Philippa Tomlin Visual Artist Dark themes Skulls olithicly exist in the world of art. Each one of these thousand, ten thousand, one thousand, one hundred thousand is an individual unique sculpture, theologically and intellectually separate from the group as a whole. So, the irony of arranging these things in a form that is of one material substance, one color, one shape, one volume, one medium, one order, one fact, one quantity, one quantity, one word. . . . The artist, its always the artist. With rare exceptions, the artists are the individual elements in the group. But the group cannot be dismissed completely; its history is full of individual, different, differentiations.The skull is one of the principal elements of all the works in the show, symbolizing the status of the individual, a symbolic element, and a symbol of the collective human species. The three other elements of the work are the mirror, the butterfly, and the sun; and these are the three elements of the symbolic body that constitute the self.The mirror works on a small scale, as the artist prefers to do it in his studios. He has made a great effort to create a complex, complex surface; and as a result, each piece is a striking, though intricate, surface. The most successful of the works in the show is the one on the wall of the gallery. The mirror pieces, constructed of painted steel and wood, are exquisite in their subtlety of form and a soft-edged elegance of color. These pieces have a tremendous pictorial and pictorial power, with their rich and varied surfaces. The mirror pieces, one of them being a double-mirror-image, have a complex, sinister, numinous presence, with a very specific relation to the individual psyche, with a sense of truth that is based on the recognition of a collective truth.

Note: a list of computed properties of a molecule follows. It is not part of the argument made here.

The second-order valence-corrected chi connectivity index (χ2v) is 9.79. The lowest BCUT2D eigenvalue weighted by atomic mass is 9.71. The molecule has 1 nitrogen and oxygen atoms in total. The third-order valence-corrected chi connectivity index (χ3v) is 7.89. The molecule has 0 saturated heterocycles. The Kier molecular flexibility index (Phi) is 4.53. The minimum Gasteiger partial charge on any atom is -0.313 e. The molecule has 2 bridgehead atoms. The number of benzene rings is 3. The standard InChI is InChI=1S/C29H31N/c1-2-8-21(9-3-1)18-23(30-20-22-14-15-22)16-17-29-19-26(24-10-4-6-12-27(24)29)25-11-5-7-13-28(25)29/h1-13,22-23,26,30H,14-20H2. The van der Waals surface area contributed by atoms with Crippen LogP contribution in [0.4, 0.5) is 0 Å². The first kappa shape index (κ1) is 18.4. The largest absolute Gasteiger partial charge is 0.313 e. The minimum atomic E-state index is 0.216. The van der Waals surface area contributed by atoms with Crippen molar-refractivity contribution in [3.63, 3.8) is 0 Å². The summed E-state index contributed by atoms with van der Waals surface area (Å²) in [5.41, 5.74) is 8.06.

Result #3